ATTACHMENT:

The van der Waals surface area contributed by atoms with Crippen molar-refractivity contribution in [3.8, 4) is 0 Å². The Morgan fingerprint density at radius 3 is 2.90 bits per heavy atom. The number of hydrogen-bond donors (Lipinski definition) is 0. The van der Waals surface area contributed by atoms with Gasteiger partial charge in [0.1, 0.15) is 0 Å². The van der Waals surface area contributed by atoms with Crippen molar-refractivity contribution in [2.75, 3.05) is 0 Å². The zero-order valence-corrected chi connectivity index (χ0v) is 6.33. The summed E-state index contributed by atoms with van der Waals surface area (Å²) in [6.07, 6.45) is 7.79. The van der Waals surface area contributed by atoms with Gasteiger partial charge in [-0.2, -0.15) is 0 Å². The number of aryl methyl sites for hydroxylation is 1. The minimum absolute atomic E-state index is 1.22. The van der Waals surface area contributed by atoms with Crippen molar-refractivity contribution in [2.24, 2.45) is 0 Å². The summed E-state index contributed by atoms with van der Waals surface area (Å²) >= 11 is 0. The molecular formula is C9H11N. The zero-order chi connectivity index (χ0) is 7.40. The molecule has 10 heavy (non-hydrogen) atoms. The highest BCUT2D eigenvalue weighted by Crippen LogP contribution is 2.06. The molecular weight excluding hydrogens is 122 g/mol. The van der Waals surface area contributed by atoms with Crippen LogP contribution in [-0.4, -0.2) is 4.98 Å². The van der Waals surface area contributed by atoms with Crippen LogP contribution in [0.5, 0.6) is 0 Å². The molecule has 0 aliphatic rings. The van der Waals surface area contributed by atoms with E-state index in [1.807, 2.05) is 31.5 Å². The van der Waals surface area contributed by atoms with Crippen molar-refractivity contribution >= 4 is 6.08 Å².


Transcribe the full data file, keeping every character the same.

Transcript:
The van der Waals surface area contributed by atoms with Crippen molar-refractivity contribution in [3.8, 4) is 0 Å². The Morgan fingerprint density at radius 3 is 2.90 bits per heavy atom. The number of hydrogen-bond donors (Lipinski definition) is 0. The van der Waals surface area contributed by atoms with Gasteiger partial charge in [0.1, 0.15) is 0 Å². The van der Waals surface area contributed by atoms with Crippen molar-refractivity contribution in [2.75, 3.05) is 0 Å². The zero-order valence-corrected chi connectivity index (χ0v) is 6.33. The summed E-state index contributed by atoms with van der Waals surface area (Å²) in [6.07, 6.45) is 7.79. The van der Waals surface area contributed by atoms with Gasteiger partial charge in [-0.2, -0.15) is 0 Å². The number of aryl methyl sites for hydroxylation is 1. The minimum absolute atomic E-state index is 1.22. The van der Waals surface area contributed by atoms with Crippen molar-refractivity contribution in [2.24, 2.45) is 0 Å². The summed E-state index contributed by atoms with van der Waals surface area (Å²) >= 11 is 0. The molecular formula is C9H11N. The zero-order chi connectivity index (χ0) is 7.40. The molecule has 10 heavy (non-hydrogen) atoms. The highest BCUT2D eigenvalue weighted by Crippen LogP contribution is 2.06. The molecular weight excluding hydrogens is 122 g/mol. The van der Waals surface area contributed by atoms with Crippen LogP contribution in [-0.4, -0.2) is 4.98 Å². The van der Waals surface area contributed by atoms with Crippen LogP contribution in [0.5, 0.6) is 0 Å². The molecule has 0 aliphatic rings. The van der Waals surface area contributed by atoms with E-state index in [1.807, 2.05) is 31.5 Å². The van der Waals surface area contributed by atoms with Crippen molar-refractivity contribution >= 4 is 6.08 Å².